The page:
1 November 2013
Emerging markets from Latin America to Southeast Asia breathed an audible sigh of relief when the US Federal Reserve – contrary to most market expectations – refrained from initiating its much anticipated policy of "tapering" at its last FOMC meeting in September. Tapering would have in essence signaled the beginning of the end for the Fed's extraordinary and unprecedented stimulative effort known as Quantitative Easing. Through its monthly purchases of $85 billion in securities, the Fed has been pumping massive amounts of capital into the economy and keeping interest rates near zero – all in effort to spur economic activity in the sluggish post-global financial crisis environment.
The implications of QE, however, have been felt far beyond the shores of the US. Much of the capital pumped out by the Federal Reserve has ended up in emerging markets, in search of higher rates of return. Equity markets and various asset classes – real estate, in particular – have surged, especially in key growth markets in Southeast Asia. "Easy money" from the US has funded everything from condo developments and shopping malls, to generous government programs paid for with a credit card.
Tapering would mean that this "easy money party" would soon be winding down. Indeed, even the mere prospect of tapering, as hinted at by Fed Chairman Ben Bernanke in May, was enough to cause equity markets and currency valuations in many emerging markets to swoon over the summer, as capital retreated back to the US in anticipation of higher interest rates.
When the US Federal Reserve, contrary to expectations, refrained from announcing the onset of tapering in September, the slide in emerging markets immediately began to abate. This reprieve –and the accompanying return of confidence – was further bolstered by two additional developments:
President Obama had been weighing candidates to succeed Ben Bernanke as Fed Chairman when his term expires in early 2014. The two acknowledged front-runners to take the helm were Larry Summers, former Treasury Secretary and a key economic advisor in both the Clinton and Obama Administrations, and Janet Yellen, a well-respected academic and the current vice-chair of the Fed.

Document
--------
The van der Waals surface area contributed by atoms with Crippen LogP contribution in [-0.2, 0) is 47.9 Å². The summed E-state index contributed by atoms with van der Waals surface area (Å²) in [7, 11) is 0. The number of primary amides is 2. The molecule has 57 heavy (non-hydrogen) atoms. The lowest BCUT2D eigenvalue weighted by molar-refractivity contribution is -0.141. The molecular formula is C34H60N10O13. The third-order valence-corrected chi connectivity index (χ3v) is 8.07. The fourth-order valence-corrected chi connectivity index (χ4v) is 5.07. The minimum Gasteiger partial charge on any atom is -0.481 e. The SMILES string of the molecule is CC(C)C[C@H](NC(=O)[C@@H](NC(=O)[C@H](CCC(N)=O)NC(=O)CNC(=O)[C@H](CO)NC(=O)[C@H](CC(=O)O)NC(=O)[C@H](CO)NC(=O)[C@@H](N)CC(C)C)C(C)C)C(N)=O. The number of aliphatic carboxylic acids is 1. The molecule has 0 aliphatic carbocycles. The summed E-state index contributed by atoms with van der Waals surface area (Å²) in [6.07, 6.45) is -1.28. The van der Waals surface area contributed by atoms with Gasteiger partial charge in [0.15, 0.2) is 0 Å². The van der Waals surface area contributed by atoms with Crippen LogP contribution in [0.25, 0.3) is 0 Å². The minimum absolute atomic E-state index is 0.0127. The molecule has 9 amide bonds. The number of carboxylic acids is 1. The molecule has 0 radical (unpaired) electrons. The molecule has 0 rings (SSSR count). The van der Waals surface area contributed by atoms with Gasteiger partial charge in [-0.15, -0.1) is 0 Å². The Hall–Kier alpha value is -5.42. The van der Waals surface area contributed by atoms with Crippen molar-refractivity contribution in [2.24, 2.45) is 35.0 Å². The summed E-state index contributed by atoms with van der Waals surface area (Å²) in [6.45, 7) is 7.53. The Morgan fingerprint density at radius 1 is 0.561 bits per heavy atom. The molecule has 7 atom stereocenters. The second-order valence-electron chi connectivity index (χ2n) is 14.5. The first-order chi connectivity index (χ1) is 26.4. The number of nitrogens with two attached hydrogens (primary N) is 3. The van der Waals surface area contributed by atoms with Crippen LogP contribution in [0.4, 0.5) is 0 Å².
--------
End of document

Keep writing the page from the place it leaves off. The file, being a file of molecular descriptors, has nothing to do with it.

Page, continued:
Of these two, Yellen was seen as being much more likely to maintain the QE program and refrain from any significant near-term tapering. Summers, on the other hand, was seen as more likely to initiate tapering sooner and more aggressively. When Yellen ultimately emerged as the designated successor to Bernanke, the sense of relief in emerging markets was palpable.
This sense of relief was further bolstered – perversely enough – as a result of the calamitous political gridlock in the US over the budget and the debt ceiling, which raised the possibility of a US default and a severe global economic downturn. With these issues lingering on without a definitive long-term resolution, storm clouds have continued to hang heavy in the air, as a return to the precipice a few months hence cannot be entirely ruled out.
With the global economy in such a fragile condition, the conventional wisdom is that the Fed would be highly unlikely to commence tapering any time soon, for fear of tipping the scales towards recession.
All of these factors have served to alleviate the immediate sense of urgency felt so acutely during the summer months over the potential impact of tapering on emerging markets. But any sense of relief should be tempered by a more sober-eyed view: The day of reckoning has only been postponed – not avoided. Tapering almost certainly will begin sometime in 2014.
Complacency and a false sense of security should therefore be avoided. The emerging market turmoil over the summer provided clear and unambiguous "coming attractions" of what can be expected when tapering actually does commence -- as it inevitably must. The temporary reprieve now being enjoyed should be used as an opportunity to fortify the roof before the rainy season starts.
Who will be most vulnerable when tapering does in fact commence? Those countries with large current account deficits, less than abundant foreign currency reserves, and generous government programs funded by deficit spending.
Quantitative Easing has enabled countries to run trade deficits by providing the capital needed to bridge the gap between imports and exports. Generous government programs, often undertaken for political as much as economic reasons, have also been enabled by access to plentiful and cheap capital, as ultra-low borrowing cost have allowed governments to engage in aggressive deficit spending.
The time to start addressing these issues is now; not when decreasing access to low cost capital removes any choice. Attention to trade and budget deficits is especially important.
In Southeast Asia, Indonesia is the country probably most in need of heeding this advice, but by no means the only. On a global basis, Morgan Stanley has identified what it refers to as the "Fragile Five", i.e. countries that will be in most immediate danger when tapering begins: Brazil, Indonesia, South Africa, India, and Turkey.
Although it will not happen as soon as previously expected, the Quantitative Easing "party" will soon be drawing to a close. Emerging markets should begin now to take actions to minimize the "hangover".